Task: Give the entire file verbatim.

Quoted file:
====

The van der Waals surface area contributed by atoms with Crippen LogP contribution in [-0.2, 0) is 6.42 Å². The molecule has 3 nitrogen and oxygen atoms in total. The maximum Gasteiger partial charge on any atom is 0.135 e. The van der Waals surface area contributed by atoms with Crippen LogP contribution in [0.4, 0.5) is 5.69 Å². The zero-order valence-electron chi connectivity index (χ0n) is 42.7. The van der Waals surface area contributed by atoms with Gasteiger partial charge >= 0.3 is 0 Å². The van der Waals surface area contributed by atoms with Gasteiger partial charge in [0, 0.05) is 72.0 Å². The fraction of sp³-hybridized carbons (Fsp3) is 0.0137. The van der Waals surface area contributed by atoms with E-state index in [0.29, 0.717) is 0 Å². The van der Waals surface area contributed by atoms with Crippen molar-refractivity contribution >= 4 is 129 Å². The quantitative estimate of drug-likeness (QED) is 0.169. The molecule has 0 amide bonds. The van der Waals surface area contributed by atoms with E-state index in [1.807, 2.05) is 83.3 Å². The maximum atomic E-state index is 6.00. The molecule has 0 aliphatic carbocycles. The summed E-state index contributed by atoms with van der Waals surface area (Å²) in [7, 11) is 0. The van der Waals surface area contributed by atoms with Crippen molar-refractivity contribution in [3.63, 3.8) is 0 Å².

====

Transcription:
The van der Waals surface area contributed by atoms with Crippen LogP contribution in [-0.2, 0) is 6.42 Å². The molecule has 3 nitrogen and oxygen atoms in total. The maximum Gasteiger partial charge on any atom is 0.135 e. The van der Waals surface area contributed by atoms with Crippen LogP contribution in [0.4, 0.5) is 5.69 Å². The zero-order valence-electron chi connectivity index (χ0n) is 42.7. The van der Waals surface area contributed by atoms with Gasteiger partial charge >= 0.3 is 0 Å². The van der Waals surface area contributed by atoms with Gasteiger partial charge in [0, 0.05) is 72.0 Å². The fraction of sp³-hybridized carbons (Fsp3) is 0.0137. The van der Waals surface area contributed by atoms with E-state index in [0.29, 0.717) is 0 Å². The van der Waals surface area contributed by atoms with Crippen molar-refractivity contribution >= 4 is 129 Å². The quantitative estimate of drug-likeness (QED) is 0.169. The molecule has 0 amide bonds. The van der Waals surface area contributed by atoms with E-state index in [1.807, 2.05) is 83.3 Å². The maximum atomic E-state index is 6.00. The molecule has 0 aliphatic carbocycles. The summed E-state index contributed by atoms with van der Waals surface area (Å²) in [7, 11) is 0. The van der Waals surface area contributed by atoms with Crippen molar-refractivity contribution in [3.63, 3.8) is 0 Å².